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12 Articles in Volume 16, Issue #1
A New Look at Sphenopalatine Ganglion Blocks for Chronic Migraine
Can Weight Loss Help Reduce Psoriatic Arthritis Symptoms?
Chronic Back and Neck Pain in America 2015 Survey Results
Efficacy of Acupressure Plus Manipulation for Lumbar Disc Herniation: A Clinical Report
Is Tapentadol a Glorified Tramadol?
Letters to the Editor: Naloxone, Opioid Tolerance, Polyarthropathy
New Research Into Psoriatic Arthritis
New Technique Shows Promise as Adjunct In Chronic Pain Management
Pharmacogenetic Testing in Pain Management: Where Do We Stand?
Reinventing IM and Procedural Injections: The Sota Omoigui Short Needle Technique
Timely- versus Delayed-Use of TNFi’s: Which Approach Is Better?
Undiagnosed Atlas Subluxation in Patient with Pain and Poor Myofascial Function

Is Tapentadol a Glorified Tramadol?

Ask The Expert from January/February 2016
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Other groups that have been shown to have frequent seizures when taking tramadol at the recommended daily dose are patients with epilepsy and those who have suffered head trauma.11,19 In one study, 50% of patients who had a seizure were taking another prescribed medication, half of those being antidepressants.11 Additionally, countries with a high incidence of ultra-rapid metabolizers, such as Iran and Middle Eastern countries (genetic predisposition), are seeing higher incidence of abuse of tramadol resulting in more opioid side effects and seizures.20

The 15% of Caucasians who have a problem in the CYP pathway may require higher doses of tramadol to manage pain because less M1 is being produced.5 In such individuals, higher concentrations of tramadol enters the CNS without competition from M1, more serotonin reuptake inhibition occurs and therefore elevated intra-neuronal serotonin; this leads to lower analgesia and a higher risk of serotonin syndrome. Drugs that are CYP inhibitors and inhibit serotonin themselves, such as fluoxetine, sertraline, paroxetine, and citalopram, can elevate the risk of serotonin syndrome.11

Tramadol is a Schedule IV analgesic. Its designation was changed from Schedule V to Schedule IV on August 18, 2014, due to concerns regarding abuse. At the time, it was the only non-controlled opioid on the market indicated for the management of moderate to moderately severe pain.21

Tapentadol, by comparison, is a Schedule II drug indicated for the management of moderate to severe acute pain that undergoes hepatic Phase 2 metabolism primarily, and is devoid of any active metabolites.

Both medications are considered opioid agonists, but tramadol is significantly weaker than tapentadol. Tramadol and tapentadol both inhibit reuptake of norepinephrine to roughly the same degree, but tramadol inhibits serotonin reuptake 3 times more than tapentadol. For these reasons, tapentadol should be associated with a lower incidence of serotonin-related toxicities and superior analgesia.

Last updated on: February 9, 2016
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By NunyaSuperbarrel on 10/08/2017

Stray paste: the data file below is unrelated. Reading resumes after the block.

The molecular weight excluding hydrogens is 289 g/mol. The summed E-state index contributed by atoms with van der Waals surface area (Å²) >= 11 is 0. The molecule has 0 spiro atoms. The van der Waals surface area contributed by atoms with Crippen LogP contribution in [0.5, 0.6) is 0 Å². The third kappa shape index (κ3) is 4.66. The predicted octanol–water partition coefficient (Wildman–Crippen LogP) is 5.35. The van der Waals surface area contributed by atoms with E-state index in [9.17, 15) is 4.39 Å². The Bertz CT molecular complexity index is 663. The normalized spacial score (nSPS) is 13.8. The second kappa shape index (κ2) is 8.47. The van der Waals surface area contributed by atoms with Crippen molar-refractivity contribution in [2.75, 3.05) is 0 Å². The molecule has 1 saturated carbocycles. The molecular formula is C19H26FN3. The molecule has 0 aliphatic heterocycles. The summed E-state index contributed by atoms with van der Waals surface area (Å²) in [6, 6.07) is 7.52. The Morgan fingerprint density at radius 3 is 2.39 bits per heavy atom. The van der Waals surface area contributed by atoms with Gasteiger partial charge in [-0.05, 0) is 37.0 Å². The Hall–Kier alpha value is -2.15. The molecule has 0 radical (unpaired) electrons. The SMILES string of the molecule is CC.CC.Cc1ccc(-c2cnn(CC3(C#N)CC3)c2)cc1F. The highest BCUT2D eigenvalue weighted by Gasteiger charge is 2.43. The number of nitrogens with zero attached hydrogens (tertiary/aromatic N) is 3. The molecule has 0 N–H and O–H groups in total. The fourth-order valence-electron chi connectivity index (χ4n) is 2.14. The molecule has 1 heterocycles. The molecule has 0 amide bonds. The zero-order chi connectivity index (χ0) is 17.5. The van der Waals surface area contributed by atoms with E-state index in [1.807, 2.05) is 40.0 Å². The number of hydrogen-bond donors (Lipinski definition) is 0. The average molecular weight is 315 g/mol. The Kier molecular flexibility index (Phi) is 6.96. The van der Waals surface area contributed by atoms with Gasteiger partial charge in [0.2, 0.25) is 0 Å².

17 yrs ago aged 24 I was diagnosed with possible MS after first being diagnosed with endocarditis and cerebral abscesses, but post attempt at draining, the biopsy showed a "demyelination process such as Ms". Large Frontal lobe lesions and temporal. Only cognitive symptoms. At the same time I started to get a severe aching in my left lower leg at night in bed about once every 6 months that I could relieve by walking. By 2005 the aching was 80% worse and about once a week. I was taking 120mg-180mg of codeine to get rid of it. In 2006 it was nightly. Oxycodene, transderm, gabapentin, did not work and due to now having lesion caused epilepsy I could not take tramadol after having a bad tonic clinic seizure with it. With doctors refusing to give me anything because of the "drug seeker" attitude, I was now taking up to 30 panadiene (450mg codeine and 1500mg paracetamol) every night. The aching was so severe I could not sleep but was sedated by the codeine and panadol so I was relieved. In 2007 I was given OxyContin 120mg and was finally able to be pain free. By 2015 I decreased the dose to 90mg because I wanted to stop taking it but could not tolerate taking less than that. My aching now started about lunch time when I took 30mg then 60mg at night. Now in 2017 after having a few seizures lasting 2 hours, my aching has changed. I am now able to take all 90mg at night again. Last month the aching was so severe I was up in tears at 3am one night and needed 150mg and had a seizure later in the afternoon that caused 2 hrs of complete left sided parasthesia, but am back to 90mg. My seizures always only afftect my left side, and have had one grand mal. I now feel that during the day, I can 'ignore' the aching but at night about 7pm on, I can't. I get periodical pins and needles in 3 toes. Sometimes I get a severe aching in an elastic band shap aground my calf. I am frustrated to no end with having to ask Dr's myself for possible diagnoses by tests frequently. I am then treated like an idiot by pharmacists who ask me if I have tried tens machines, physio, creams... of course I have! I went to a pain specialist who told me only to take magnesium!!! My pharmacist now is trying to get me to swap for short periods to other pain reliefs. The new option is this trapentadol. Tramadol, fentanyl cause me seizures and I refuse to try this option since the tramadol caused seizures but he is recommending a short change to my Doctor. I am an Intensive Care nurse so I lift patients a lot and get significant lower back and hip pain that is only relieved by codeine again- the OxyContin is useless for anything but the aching leg. I feel that the extra muscle pain makes life unbearable. Pain specialists say we shouldn't be pain free, but should have tolerable pain. Why should I not be pain free? There are days I can't walk for 2 days after working because of severe hip and leg bilateral pain. The ignorance of every pain specialist, and pharmacists is ridiculous! I am not a drug seeker, or a dependent, I have two very large lesions and a smaller temporal one that my last pain specialist (after 17yrs) dx as neuropathic pain. I found the prescribed gabapentin to help about 20-30% for the pain, but after 2 months I was still feeling confused and dangerous now as a nurse so I stopped taking it. It is about time people started teaching pain specialists to listen to people like myself. I am so sympathetic to my patient's pain and am currently doing my thesis on patients attitude to the pain relief the "pain team" of Doctors in my hospital will give them post coronary bypass grafts. Now that they are making codeine available by script only in 2018 here in Australia, I am getting anxious already. I think pain specialists or my GP should live with me for a week to see how my life is. I am angry as all hell to drug addicts, pharmacists, because they make my life hell and unbearable. Due to the amount of medications that cause me seizures, and a dangerous nurse, I am limited so I should be given opioids. My liver function tests are amazingly normal but when I get my hip and bone pain about 3-4 times a week, I need 8 panadiene each time. Experts do not suffer pain, nor do the studies people do describe the truth for everyone. The recent study by the university of Colorado that showed opioids CAUSE pain is absolute rubbish! They did the study on 10 MICE! Do studies on real people with real pain and don't just go by what some study on animals say, or a few hundred people. You can tell I am frustrated and angry but the government needs to wake up too. We are not all addicts or have a dependency- we SUFFER!